Tripolitans took the Americans prisoner and turned Philadelphia into another shore battery to keep Americans at sea. After nightfall on February 16, 1804, a team of US Marines under Lieutenant Stephen Decatur (pictured) sneaked into harbor with a captured Tripolitan ship, attempting to float close enough to the Philadelphia to storm her. Unfortunately, their position was deemed suspicious, and the Tripolitans opened fire at point blank range, decimating the Americans and nearly killing Lt. Decatur. Humbled, the Americans returned to heir blockade. Washington fell into a political quagmire with some suggesting America pay a tribute while others called for a simple withdrawal, and Jefferson's plans of reinforcement under Commodore Samuel Barron were put on hold. On his own, Preble grew more daring in his attacks, even launching a fire ship into the Tripolitan fleet, but most actions proved unsuccessful. It was not until the overland attack on Derne by mercenaries and 100 Marines under William Eaton, formal consul to Tunis, through the desert that the Americans gained an upper hand.
Preble saw his opportunity to press for victory, and he reinvested his sailors into further Marines to press the overland attack. Eaton had with him Hamet Karamanli, the Pasha's ousted brother who had claim to Tripoli's throne, and Preble encouraged him to march quickly for the capital. Coordinating with naval attacks learned from British assaults, the Americans swept into the city and took it on June 10, 1805. Many felt that Yussif Karamanli had attempted to make peace and the hungry-for-victory Americans had quashed him, but Jefferson and Congress were satisfied that the problem of pirates had been resolved in what became known as the Barbary War.
Naval problems continued with Britain as the Royal Navy pressed captured Americans into service and even seized the USS Chesapeake in 1807 after Captain James Barron refused an illegal search. This, along with US expansionism, led to the War of 1812 with Britain, which saw another wave of American struggles at sea. One of the most disastrous was the American attempt to run the blockade at New London, Connecticut, in 1813, which led to the capture of three ships, including the Macedonian, which the US had captured from the British only the year before. By the end of the war, Americans had had enough of naval battle and decided to focus on a transport fleet for a wider number of Marines.
These Marines would be instrumental in the cleanup of pirates in the Caribbean in the 1820s. Many of the estimated 3000 ships captured there were taken by privateers, and so the Marines dealt with them in a similar manner as Tripoli: attacking primarily on land while supported at sea and using large numbers of local mercenaries. The strategy was successful, and brought American imperial influence southward, making a number of newly liberated states from Spain into virtual American colonies. The Mexican War saw another use of the transport fleet as 12,000 soldiers invaded Veracruz and captured Mexico City, with the resulting treaty giving the US its Southwest quarter.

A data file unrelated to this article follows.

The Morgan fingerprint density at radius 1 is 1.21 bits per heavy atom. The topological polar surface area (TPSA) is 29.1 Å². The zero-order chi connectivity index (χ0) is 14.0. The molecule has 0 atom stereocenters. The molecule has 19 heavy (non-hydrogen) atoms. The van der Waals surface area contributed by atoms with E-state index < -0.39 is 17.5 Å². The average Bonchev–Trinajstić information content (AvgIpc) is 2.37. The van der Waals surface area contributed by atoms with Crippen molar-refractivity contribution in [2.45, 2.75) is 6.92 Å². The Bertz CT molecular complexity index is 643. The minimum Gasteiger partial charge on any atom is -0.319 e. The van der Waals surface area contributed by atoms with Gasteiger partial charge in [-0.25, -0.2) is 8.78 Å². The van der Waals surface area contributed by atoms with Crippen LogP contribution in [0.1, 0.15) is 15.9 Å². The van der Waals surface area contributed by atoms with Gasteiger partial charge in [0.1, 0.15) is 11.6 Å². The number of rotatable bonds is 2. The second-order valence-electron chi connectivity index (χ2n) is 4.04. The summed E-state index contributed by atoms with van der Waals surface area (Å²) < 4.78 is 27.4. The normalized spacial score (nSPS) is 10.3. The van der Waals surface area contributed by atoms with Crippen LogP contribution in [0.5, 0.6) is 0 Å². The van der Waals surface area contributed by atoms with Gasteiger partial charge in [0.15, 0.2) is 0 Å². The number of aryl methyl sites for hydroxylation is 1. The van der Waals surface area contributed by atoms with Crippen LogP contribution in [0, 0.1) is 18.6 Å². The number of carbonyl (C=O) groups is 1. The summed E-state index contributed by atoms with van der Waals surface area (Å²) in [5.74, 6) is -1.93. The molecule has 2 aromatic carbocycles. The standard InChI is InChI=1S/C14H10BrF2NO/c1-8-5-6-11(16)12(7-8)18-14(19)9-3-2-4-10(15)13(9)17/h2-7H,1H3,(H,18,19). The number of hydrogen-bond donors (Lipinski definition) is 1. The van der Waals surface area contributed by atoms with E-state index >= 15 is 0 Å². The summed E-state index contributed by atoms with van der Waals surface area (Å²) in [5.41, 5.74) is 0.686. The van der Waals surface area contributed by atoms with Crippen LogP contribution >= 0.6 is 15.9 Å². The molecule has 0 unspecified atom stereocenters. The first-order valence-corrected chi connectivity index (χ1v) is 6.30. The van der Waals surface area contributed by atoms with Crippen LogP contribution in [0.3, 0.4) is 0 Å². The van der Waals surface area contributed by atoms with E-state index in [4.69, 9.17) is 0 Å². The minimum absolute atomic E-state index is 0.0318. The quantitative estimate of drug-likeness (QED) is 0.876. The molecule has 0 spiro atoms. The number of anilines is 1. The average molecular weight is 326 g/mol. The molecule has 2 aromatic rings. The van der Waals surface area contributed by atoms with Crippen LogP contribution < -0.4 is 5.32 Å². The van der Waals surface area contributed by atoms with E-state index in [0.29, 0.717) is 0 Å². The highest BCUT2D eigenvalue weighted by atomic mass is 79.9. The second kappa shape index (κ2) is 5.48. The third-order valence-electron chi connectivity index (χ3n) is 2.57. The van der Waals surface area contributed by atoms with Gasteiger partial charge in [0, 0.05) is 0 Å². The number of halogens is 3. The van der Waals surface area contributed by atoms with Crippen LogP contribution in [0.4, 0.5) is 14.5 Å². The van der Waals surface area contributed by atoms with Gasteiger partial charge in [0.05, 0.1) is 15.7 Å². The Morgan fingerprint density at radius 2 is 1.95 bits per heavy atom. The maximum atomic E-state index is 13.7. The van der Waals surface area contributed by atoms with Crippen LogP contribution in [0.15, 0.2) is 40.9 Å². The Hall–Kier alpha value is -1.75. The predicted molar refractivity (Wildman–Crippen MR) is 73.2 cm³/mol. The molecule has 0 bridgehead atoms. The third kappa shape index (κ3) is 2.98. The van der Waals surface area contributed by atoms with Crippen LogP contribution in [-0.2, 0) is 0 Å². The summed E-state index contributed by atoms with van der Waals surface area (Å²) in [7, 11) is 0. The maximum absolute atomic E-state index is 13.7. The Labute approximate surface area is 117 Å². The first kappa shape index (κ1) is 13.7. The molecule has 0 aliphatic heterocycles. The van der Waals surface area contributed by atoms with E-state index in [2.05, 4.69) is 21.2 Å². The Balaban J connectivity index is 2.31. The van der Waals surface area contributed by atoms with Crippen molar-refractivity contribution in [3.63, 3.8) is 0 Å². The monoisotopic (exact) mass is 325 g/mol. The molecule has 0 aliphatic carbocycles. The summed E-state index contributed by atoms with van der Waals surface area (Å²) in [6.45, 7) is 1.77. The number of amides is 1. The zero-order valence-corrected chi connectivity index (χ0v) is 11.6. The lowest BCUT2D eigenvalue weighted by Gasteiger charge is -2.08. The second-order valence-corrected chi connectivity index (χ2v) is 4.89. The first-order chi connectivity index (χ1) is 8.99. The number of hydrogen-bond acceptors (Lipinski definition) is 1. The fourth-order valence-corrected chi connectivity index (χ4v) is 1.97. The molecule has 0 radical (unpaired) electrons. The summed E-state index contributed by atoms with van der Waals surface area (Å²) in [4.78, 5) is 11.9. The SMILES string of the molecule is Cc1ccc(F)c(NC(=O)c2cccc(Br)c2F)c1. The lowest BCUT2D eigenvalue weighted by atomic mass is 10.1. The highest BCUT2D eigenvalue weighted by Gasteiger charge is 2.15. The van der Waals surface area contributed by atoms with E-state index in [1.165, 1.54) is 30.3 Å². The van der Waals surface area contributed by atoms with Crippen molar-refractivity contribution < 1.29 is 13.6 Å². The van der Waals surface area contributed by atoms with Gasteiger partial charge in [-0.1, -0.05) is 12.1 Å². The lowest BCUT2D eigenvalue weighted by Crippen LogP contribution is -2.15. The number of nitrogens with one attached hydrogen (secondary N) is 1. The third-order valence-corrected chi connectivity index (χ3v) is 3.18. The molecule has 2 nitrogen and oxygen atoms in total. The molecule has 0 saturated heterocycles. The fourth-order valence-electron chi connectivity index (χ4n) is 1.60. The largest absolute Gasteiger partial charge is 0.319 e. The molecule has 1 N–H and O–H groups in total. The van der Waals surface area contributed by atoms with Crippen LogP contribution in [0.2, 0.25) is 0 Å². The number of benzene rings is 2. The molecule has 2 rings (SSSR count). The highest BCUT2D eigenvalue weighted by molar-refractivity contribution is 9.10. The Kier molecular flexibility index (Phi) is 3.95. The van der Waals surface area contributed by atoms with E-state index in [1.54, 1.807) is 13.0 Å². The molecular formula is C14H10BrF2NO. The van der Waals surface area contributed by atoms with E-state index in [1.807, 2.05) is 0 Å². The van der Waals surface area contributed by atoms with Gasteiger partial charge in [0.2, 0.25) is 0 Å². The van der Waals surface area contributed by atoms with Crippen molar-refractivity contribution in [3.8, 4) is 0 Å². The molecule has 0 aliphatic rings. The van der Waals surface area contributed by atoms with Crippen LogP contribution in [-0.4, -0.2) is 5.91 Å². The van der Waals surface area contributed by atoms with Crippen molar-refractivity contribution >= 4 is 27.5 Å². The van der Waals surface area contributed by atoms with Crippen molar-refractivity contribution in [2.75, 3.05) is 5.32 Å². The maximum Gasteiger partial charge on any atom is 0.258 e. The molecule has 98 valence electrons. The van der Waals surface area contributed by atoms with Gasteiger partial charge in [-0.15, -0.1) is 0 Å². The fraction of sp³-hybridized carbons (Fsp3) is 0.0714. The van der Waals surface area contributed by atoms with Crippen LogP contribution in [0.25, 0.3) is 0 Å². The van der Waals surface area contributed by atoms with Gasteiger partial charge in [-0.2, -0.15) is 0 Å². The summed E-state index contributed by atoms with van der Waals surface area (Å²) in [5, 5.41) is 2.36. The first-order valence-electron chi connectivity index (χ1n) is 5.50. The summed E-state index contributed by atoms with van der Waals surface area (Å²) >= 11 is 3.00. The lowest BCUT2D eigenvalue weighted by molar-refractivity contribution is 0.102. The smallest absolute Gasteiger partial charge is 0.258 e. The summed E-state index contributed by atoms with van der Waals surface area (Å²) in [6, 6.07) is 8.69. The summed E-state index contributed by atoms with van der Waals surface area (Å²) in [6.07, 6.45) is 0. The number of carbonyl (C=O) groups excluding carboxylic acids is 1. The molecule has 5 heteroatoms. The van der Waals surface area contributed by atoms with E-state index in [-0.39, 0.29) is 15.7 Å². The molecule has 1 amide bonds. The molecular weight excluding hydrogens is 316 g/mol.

While having strong diplomatic measures close to home, the US did not participate in much foreign activity, such as the 1862 Opening of Japan by British forces newly victorious from the Second Opium War in China.
In 1914, on this day the thirty-seventh President of the United States, William Edward Miller (pictured) was born in Lockport, New York, of Irish and German ancestry, the son of Edward J. Miller, a factory floor sweeper, and Elizabeth Hinch, who owned a small millinery shop.
William E. Miller
37th US PresidentHe attended the University of Notre Dame and Albany Law School before served in the United States Army during World War II. At the Nuremberg trials he helped prosecute German war criminals before returning to the States. In 1948, Governor Thomas E. Dewey appointed him district attorney of Niagara County, New York.
He served in the United States House of Representatives from 1951 to 1965 and was chairman of the Republican National Committee from 1961 to 1964. At the Republican Convention at the Cow Palace in San Francisco, Barry Goldwater chose Miller as his running mate. Despite being considered an extremely obscure congressman from Western New York, he was nominated unanimously on a roll call vote. He was chosen because, as Goldwater remarked: "he drives Johnson nuts". In his acceptance speech, he declared communism as a "principal disturber of the peace in the world today" and said, "I would remind you that extremism in the defense of liberty is no vice. And let me remind you also that moderation in the pursuit of justice is no virtue". Despite the preponderance of Conservatives, some people, including those within his own campaign staff, believed this weakened Goldwater's chances, as he effectively severed ties with the moderates and liberals of the Republican Party. They were plain wrong, and their platform ("A Choice not an Echo") resonated with an American public tired of the stories of sleaze surrounding President Johnson.
Unfortunately, Johnson and his immediately predecessors left a much bigger legacy problem than sleaze: VIETNAM. And the real problem was, Johnson drove Goldwater nuts. Because this developing conflict placed a great strain upon Goldwater. He suffered a third nervous breakdown during 1966. Forced to resign, he was succeeed by his Vice President and fellow scourge of Communism, William E. Miller.